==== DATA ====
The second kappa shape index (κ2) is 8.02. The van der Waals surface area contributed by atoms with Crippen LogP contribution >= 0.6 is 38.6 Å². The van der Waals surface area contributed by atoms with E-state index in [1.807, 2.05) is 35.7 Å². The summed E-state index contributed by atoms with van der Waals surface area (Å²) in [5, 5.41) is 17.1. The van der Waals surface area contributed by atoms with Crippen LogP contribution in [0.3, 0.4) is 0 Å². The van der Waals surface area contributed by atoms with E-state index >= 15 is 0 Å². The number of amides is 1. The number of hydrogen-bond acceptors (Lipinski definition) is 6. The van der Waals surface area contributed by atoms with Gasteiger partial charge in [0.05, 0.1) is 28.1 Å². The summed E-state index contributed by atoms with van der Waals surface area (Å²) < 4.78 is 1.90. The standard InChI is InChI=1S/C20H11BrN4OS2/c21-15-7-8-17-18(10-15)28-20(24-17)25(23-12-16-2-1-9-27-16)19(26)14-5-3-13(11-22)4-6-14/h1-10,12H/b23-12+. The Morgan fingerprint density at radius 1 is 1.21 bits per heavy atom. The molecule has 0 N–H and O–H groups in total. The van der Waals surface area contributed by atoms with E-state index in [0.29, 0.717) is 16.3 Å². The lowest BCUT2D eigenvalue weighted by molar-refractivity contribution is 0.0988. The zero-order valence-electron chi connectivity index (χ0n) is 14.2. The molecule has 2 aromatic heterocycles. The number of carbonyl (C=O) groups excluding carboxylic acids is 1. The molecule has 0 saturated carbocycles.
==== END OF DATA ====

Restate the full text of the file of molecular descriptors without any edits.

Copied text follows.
The second kappa shape index (κ2) is 8.02. The van der Waals surface area contributed by atoms with Crippen LogP contribution >= 0.6 is 38.6 Å². The van der Waals surface area contributed by atoms with E-state index in [1.807, 2.05) is 35.7 Å². The summed E-state index contributed by atoms with van der Waals surface area (Å²) in [5, 5.41) is 17.1. The van der Waals surface area contributed by atoms with Crippen LogP contribution in [0.3, 0.4) is 0 Å². The van der Waals surface area contributed by atoms with E-state index >= 15 is 0 Å². The number of amides is 1. The number of hydrogen-bond acceptors (Lipinski definition) is 6. The van der Waals surface area contributed by atoms with Gasteiger partial charge in [0.05, 0.1) is 28.1 Å². The summed E-state index contributed by atoms with van der Waals surface area (Å²) < 4.78 is 1.90. The standard InChI is InChI=1S/C20H11BrN4OS2/c21-15-7-8-17-18(10-15)28-20(24-17)25(23-12-16-2-1-9-27-16)19(26)14-5-3-13(11-22)4-6-14/h1-10,12H/b23-12+. The Morgan fingerprint density at radius 1 is 1.21 bits per heavy atom. The molecule has 0 N–H and O–H groups in total. The van der Waals surface area contributed by atoms with E-state index in [0.29, 0.717) is 16.3 Å². The lowest BCUT2D eigenvalue weighted by molar-refractivity contribution is 0.0988. The zero-order valence-electron chi connectivity index (χ0n) is 14.2. The molecule has 2 aromatic heterocycles. The number of carbonyl (C=O) groups excluding carboxylic acids is 1. The molecule has 0 saturated carbocycles.